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Pat Casey took his seat and for a few quick seconds began to survey the throng of media members assembled in the Valley Football Center on Thursday afternoon.

As he scanned the who’s who of Oregon media members, it appeared the longtime Oregon State baseball was on the verge of choking up.

Flanked by Oregon State President Ed Ray on his left and Vice President and Director of Athletics Scott Barnes on his right, Casey was able to settle in to make one of the most difficult and gut-wrenching announcements of his life.

He was stepping away from the game of baseball.

“If this wasn’t good, it wouldn’t be difficult,” Casey said. “It’s very, very difficult because it’s been very, very good.

“… I am so thankful, grateful and I can tell you it’s been one of the most humbling experiences my entire life. I have no oceans to sail, no mountains to climb, I have no hobbies. I don’t know what the hell I’m going to do. … I’m a blessed man.”

Still, it appears he’s not entirely sure it’s the right decision.

“There’s nothing about this I feel good about because I’m a coach,” Casey said. “… Maybe I’ll miss it. Maybe I’ll miss it and I made a mistake. If I did that I would be the first guy to tell you I would try to get back into coaching.”

It might seem odd to step away with the program at the high level it's at, coming off a third national title and two seasons that saw the Beavers go 111-18-1, including a remarkable 56-6 campaign in 2017 that fell one victory short of playing for another national title.

But after 24 seasons at Oregon State and 31 overall, Casey admitted he doesn’t feel like he can give the same kind of passion and energy he expects out of his players.

“My problem is that what I expect out of my players on the field, I expect out of myself,” he said. “And right now I’m not positive I can give that same effort I expect of them. But I will never put the uniform on unless I do it with that same passion I expect of them.”

He said at times last season, he was “miserable.”

“Coaching is hard on me,” he said. “The Tuesday game is just as important as the Stanford Friday night game and I mean that and that’s a hard thing.”

Casey said he talked with his wife, Susan, before the start of the 2018 season and told her this could be his last season.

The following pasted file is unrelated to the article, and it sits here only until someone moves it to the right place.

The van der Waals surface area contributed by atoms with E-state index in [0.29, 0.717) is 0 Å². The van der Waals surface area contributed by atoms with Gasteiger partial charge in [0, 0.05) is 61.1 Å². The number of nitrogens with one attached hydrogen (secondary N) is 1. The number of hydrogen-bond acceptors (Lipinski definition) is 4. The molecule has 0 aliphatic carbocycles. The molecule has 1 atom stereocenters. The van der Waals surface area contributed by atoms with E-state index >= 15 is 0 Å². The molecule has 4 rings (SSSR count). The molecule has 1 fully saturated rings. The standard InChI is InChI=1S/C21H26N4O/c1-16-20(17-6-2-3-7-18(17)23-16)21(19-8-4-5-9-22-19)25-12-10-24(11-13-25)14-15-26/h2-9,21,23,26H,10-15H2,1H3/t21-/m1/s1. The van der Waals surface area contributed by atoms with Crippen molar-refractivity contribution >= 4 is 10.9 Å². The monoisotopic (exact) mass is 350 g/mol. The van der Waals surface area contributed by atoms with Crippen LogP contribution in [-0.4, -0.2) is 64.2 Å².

“She said. ‘I’ve heard that before,’” Casey said.

Casey said he also talked with Barnes in March or April and said there were days it felt like this was his last run so he was going to “air it out.”

Still, he struggled over the decision. He told his staff a few weeks back he was going to retire, before changing his mind.

One of the feelings he had to overcome was of letting people down. That’s when Ray spoke up.

“He said 'don’t make the decision on that, get over that,'” Casey said Ray told him. “But I do, I feel like I’m letting a lot of people down. I guess you would feel like that whenever you retire. I guess people would feel better if you got your tail kicked and you retired.”

That’s not to say Ray wanted to see Casey leave. After all, Casey has won 900 games as the Beavers' coach and led them to six College World Series appearances and the three national titles.

“We’d be happy to have him doing this the next 20 years, but that’s probably not in his best interest and he needed to make an affirmative decision about what he wanted to do for himself and family,” Ray said.

“For my own selfish standpoint, 20 more years of Pat Casey would be pretty good.”

While Casey gets so much credit, and rightfully so, he has always deflected the praise to the players and coaches.

Thursday, he talked about the loyalty of his assistants, and how much he has enjoyed his players.

“Whether you’re chewing on them or loving on them, those guys made my life,” he said. “I think about the people I coached and that will send me a text when we win a game. I think about those guys who are out there that are husbands, doctors, teachers, players. It’s all about the players. It has absolutely driven me to be the best I could be.”

In the end, Casey said the relationships will also be the most important.

“National championships are awesome, and they go in trophy cases and people get to look at them, and they mean a lot but they don’t mean one damn thing if you don’t have a relationship with the people you work with,” he said.

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Sports Editor

Sports editor of the Corvallis Gazette-Times and Albany Democrat-Herald